Back in the Nineties, Steve Jackson Games published a series of books for their GURPS roleplaying game, with historical figures statted up according to the game rules. Of the World War II leaders, the consensus was that if they've got pistols, Churchill can easily take down the others, but if it's hand-to-hand Hitler would probably win.

Posted by: Trimegistus at June 07, 2015 09:39 AM (r1Whx)

27 Nip: You're saying bears know how guns work?

Posted by: Trimegistus at June 07, 2015 09:40 AM (r1Whx)

28 Wait a sec, the bible says we are supposed to be nailing the maids?

Damn I went to the wrong church I guess...

on a more serious note I am reading Roderick Thorpe's The Detective...

It is kind of a prequel to Die Hard indirectly.

Posted by: Sven S Blade a.k.a. El Assassin@sven10077 at June 07, 2015 09:40 AM (/4AZU)

29 Posted by: Lincolntf at June 07, 2015 09:19 AM (2cS/G)
======================


Have you read all the Blandings stories? And of course the great Uncle Fred, Earl of Ickenham, stories? For a quiet night at home I also love the Oldest Member stories.

If you've read them all you'll just have to read them again and again.

Posted by: MTF at June 07, 2015 09:40 AM (DkJ4E)

30 I remember I used to read and love true crime when I was in college (back before I decided to give up my voracious reading habit for doing Chem E schoolwork). I devoured Ann Something's books (the lady who wrote about Ted Bundy) until I found myself locking the door to my room within my dorm suite, which I had never done before, because I was scared some lunatic might come in and kill me.

Thanks to the Moron who mentioned the Liturgical Mysteries series. I'm on the third one, but alas, I haven't read it lately because of work and other things. I thought that perhaps the author was a little too hard on Baptists and we Pentecostals, but I realized he was also brutal to Episcopalians (the protagonist is Episcopalian). But not in an unchristian way. He clearly takes the faith seriously but has fun with silly things Christians do. And he's certainly not Pc, even threw in some Hillary mocking in one of the books.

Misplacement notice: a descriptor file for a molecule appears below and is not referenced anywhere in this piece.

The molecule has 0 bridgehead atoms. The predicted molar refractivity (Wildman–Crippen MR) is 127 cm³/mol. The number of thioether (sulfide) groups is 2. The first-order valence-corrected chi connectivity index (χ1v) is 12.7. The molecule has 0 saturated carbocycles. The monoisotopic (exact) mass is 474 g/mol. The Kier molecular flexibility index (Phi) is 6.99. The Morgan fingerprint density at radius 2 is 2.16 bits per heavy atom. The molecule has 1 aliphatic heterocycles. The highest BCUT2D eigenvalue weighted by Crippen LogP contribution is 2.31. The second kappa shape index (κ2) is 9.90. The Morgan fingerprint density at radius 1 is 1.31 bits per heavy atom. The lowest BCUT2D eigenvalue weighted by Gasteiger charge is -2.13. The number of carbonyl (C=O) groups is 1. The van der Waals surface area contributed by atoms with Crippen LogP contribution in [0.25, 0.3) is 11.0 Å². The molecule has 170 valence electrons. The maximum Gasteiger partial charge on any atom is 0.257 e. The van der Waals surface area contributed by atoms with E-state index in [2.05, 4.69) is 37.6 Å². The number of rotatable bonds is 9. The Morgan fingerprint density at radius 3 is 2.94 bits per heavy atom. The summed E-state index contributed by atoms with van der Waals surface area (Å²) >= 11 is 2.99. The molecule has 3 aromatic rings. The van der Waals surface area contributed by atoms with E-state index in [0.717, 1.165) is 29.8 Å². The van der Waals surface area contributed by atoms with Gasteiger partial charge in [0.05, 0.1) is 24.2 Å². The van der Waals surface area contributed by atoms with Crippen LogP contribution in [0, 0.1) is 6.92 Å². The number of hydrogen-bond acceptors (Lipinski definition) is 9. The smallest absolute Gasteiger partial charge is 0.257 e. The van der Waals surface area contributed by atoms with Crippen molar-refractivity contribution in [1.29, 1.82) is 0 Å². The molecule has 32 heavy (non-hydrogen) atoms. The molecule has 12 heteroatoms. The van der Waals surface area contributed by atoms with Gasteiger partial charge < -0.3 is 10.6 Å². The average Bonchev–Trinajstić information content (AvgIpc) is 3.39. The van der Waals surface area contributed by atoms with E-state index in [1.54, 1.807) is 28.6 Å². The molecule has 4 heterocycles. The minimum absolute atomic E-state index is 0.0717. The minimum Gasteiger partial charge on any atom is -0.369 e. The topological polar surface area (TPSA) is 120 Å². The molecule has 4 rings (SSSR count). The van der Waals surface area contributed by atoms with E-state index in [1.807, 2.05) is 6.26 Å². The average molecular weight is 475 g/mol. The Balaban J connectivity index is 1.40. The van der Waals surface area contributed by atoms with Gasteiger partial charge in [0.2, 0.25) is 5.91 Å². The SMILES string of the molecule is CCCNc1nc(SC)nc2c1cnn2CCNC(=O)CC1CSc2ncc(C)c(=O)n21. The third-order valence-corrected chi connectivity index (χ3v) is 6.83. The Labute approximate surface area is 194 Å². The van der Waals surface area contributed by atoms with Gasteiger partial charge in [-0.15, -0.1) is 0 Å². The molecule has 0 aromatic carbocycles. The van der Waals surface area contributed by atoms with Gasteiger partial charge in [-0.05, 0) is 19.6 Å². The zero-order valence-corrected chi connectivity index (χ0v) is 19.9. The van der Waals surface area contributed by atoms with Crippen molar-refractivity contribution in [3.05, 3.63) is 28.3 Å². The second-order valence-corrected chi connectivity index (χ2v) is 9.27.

I basically read only detective mysteries, so I would like to check out the Cline mysteries. But first, I think I'll have to get through at least some of the multitude of unread ebooks I've downloaded.

Posted by: chique d'afrique (the artist formerly known as african chick) at June 07, 2015 09:41 AM (shFKH)

31 Those liking the narrative type books mentioned may well also try 'The Frontiersman' series by Allan W. Eckert. It's historically accurate research about Tecumseh and the pioneers of the mid-west. TRULY gripping stuff. There are many books in the series, but 'The Frontiersman' really starts it off.

Those Indians? Not the soft-of Nature types you might say. The ways they had of dispatching enemies would do ISIS proud.

Posted by: Mr Wolf at June 07, 2015 09:41 AM (TU1Sh)

32 They know that you are there, they are experiencing noise and pain, and that if you weren't there, or if you were in their belly, maybe the noise and pain would go away, too. Animals have a basic sense of cause and effect.

Posted by: Lincolntf at June 07, 2015 09:43 AM (2cS/G)

33 >>>Also a Fifty Shades kind of rip-off. Of an anxious young woman recruited
to become part of the President of the United States private sex-ring.
Yeah even the Secret Service is involved in vetting the candidates.
*thud*<<<



Errah, oh great, another story about me and my brothers.

Posted by: zombie JFK at June 07, 2015 09:43 AM (xsnUW)

34 31 Posted by: Mr Wolf at June 07, 2015 09:41 AM (TU1Sh)

My family worked the southeastern Ohio area starting in the 1770s...

You know the Shawnee cry-ins we have in Ohio?